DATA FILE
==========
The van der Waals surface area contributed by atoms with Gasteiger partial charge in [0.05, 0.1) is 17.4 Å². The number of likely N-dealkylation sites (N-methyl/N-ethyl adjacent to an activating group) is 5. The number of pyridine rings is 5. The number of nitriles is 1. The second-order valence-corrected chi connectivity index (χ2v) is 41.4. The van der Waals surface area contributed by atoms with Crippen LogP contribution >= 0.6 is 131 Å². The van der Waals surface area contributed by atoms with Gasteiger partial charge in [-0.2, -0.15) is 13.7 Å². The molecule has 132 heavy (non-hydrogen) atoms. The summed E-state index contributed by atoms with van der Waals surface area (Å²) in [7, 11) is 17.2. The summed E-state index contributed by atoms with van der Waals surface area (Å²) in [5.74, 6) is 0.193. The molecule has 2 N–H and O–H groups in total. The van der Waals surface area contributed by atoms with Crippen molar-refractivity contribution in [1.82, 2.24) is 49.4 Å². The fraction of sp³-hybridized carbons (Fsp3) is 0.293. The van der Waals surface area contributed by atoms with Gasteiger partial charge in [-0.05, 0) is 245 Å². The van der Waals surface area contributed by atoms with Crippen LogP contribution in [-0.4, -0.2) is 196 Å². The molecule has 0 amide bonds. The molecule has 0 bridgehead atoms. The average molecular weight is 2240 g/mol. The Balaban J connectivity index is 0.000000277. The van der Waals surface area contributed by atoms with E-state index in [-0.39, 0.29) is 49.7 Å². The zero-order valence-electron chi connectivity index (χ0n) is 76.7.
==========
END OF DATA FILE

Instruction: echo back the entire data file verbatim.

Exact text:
The van der Waals surface area contributed by atoms with Gasteiger partial charge in [0.05, 0.1) is 17.4 Å². The number of likely N-dealkylation sites (N-methyl/N-ethyl adjacent to an activating group) is 5. The number of pyridine rings is 5. The number of nitriles is 1. The second-order valence-corrected chi connectivity index (χ2v) is 41.4. The van der Waals surface area contributed by atoms with Crippen LogP contribution >= 0.6 is 131 Å². The van der Waals surface area contributed by atoms with Gasteiger partial charge in [-0.2, -0.15) is 13.7 Å². The molecule has 132 heavy (non-hydrogen) atoms. The summed E-state index contributed by atoms with van der Waals surface area (Å²) in [7, 11) is 17.2. The summed E-state index contributed by atoms with van der Waals surface area (Å²) in [5.74, 6) is 0.193. The molecule has 2 N–H and O–H groups in total. The van der Waals surface area contributed by atoms with Crippen molar-refractivity contribution in [1.82, 2.24) is 49.4 Å². The fraction of sp³-hybridized carbons (Fsp3) is 0.293. The van der Waals surface area contributed by atoms with Gasteiger partial charge in [-0.05, 0) is 245 Å². The van der Waals surface area contributed by atoms with Crippen LogP contribution in [-0.4, -0.2) is 196 Å². The molecule has 0 amide bonds. The molecule has 0 bridgehead atoms. The average molecular weight is 2240 g/mol. The Balaban J connectivity index is 0.000000277. The van der Waals surface area contributed by atoms with E-state index in [-0.39, 0.29) is 49.7 Å². The zero-order valence-electron chi connectivity index (χ0n) is 76.7.